Wednesday, July 04, 2007

The Unkindest Cut

I've been doing a lot of reflection, and a lot of thinking about movie endeavors in general. The phrase "watch what you wish for, you might just get it" comes to mind. I could go on and on about movie making, but in our pop culture mentality WE think WE have the answer, and that OUR idea is the one that gets heard.

I'm here to tell you it doesn't, and so hence this post. It's been awhile since posting in this blog. My bad, but I said to myself long ago that if I didn't have anything to say why say anything at all. Sometimes silence is a lot louder then yelling.

A book I've read several times called "The Unkindest Cut" is a book worth reading for anyone interested in filmmaking. It's written by Joe Queenan who is a contemporary humorist, critic and author. Here's a rough summary of what the book is about:

When Queenan saw Robert Rodriguez's award-winning film El Mariachi, which was reputedly made for only $7000, he thought he'd like to duplicate the feat. Because of his extreme dislike of 12-step recovery programs, he decided to make a movie-12 Steps to Death-about an ex-LAPD cop whose life was ruined when a "schizoid anorexic recovering alcoholic with Attention Deficit Disorder slammed into the car, killing his wife and kids." Queenan plugged the film on the nationally syndicated Imus-in-the-Morning radio program and dreamed of the glories that lay ahead. But fantasy quickly turned to dreaded reality as he strived to write a screenplay, recruit neighbors as actors and lay out the filming over a 10-day period in Tarrytown, N.Y., where he lived. We see Queenan as he takes the $279 Hollywood Film Institute course; learns the astronomical cost of everything from camera rental to buying film stock. In the end Queenan is left with a bill for more than $67,000. Fans of Queenan (If You're Talking to Me, Your Career Must Be in Trouble) will find this memoir funny in parts but often tedious and repetitious, and student filmmakers may find it interesting for its nuts-and-bolts information. Major ad/promo; author tour. Copyright 1996 Reed Business Information, Inc.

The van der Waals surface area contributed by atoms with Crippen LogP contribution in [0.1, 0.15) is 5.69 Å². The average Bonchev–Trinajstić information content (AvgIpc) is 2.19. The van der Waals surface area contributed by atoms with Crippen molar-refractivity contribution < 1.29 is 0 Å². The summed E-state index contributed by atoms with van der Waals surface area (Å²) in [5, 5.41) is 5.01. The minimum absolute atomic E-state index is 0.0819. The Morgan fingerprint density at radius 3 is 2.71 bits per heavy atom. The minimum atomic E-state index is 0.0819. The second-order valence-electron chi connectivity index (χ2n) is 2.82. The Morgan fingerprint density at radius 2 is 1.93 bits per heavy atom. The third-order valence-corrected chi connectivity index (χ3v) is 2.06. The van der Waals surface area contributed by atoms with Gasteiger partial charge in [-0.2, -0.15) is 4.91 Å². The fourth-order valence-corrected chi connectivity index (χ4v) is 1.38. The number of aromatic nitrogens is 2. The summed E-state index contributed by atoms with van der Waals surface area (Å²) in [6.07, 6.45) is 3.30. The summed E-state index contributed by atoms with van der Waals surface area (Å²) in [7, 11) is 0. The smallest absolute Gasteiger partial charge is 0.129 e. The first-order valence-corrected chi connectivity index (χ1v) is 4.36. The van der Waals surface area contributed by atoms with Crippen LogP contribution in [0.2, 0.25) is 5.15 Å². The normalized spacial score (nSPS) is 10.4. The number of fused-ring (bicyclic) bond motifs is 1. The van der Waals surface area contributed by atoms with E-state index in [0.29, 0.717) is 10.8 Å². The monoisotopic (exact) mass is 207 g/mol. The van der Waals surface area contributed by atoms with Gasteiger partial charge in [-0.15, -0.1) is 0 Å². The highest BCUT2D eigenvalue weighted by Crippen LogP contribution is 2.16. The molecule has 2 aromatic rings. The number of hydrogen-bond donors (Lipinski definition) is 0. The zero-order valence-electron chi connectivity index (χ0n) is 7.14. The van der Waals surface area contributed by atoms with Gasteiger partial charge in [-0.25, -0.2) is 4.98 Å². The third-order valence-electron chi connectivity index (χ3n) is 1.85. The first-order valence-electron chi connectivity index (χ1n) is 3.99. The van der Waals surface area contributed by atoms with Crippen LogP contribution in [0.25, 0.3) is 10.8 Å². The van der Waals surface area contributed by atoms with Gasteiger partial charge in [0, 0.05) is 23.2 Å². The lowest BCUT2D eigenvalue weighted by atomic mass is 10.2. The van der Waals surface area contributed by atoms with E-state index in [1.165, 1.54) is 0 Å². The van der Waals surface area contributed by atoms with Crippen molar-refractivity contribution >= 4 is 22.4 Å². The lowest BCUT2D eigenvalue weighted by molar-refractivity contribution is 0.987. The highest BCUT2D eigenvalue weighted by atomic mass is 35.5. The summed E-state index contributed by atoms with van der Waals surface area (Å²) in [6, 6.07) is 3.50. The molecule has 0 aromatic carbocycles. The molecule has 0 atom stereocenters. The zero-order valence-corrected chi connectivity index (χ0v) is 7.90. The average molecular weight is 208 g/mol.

The book lays it out in black & white the mis-adventures of making a film. Now I know filmmaking has changed a bit, but it's still all about the message. Whether you shoot on film, video, digital video, or even pixel vision you better know your audience, and know how to break through the clutter.

Time for a reality check. I strongly suggest you read Queenan's book. It gets to the heart of it, and it does provide some interesting info for the filmmaker who wants to succeed. As for me I still have some more thinking and writing to do, but as with all things there is never an end to anything. Just maybe a new beginning of sorts. Save me a seat I'll bring the popcorn.

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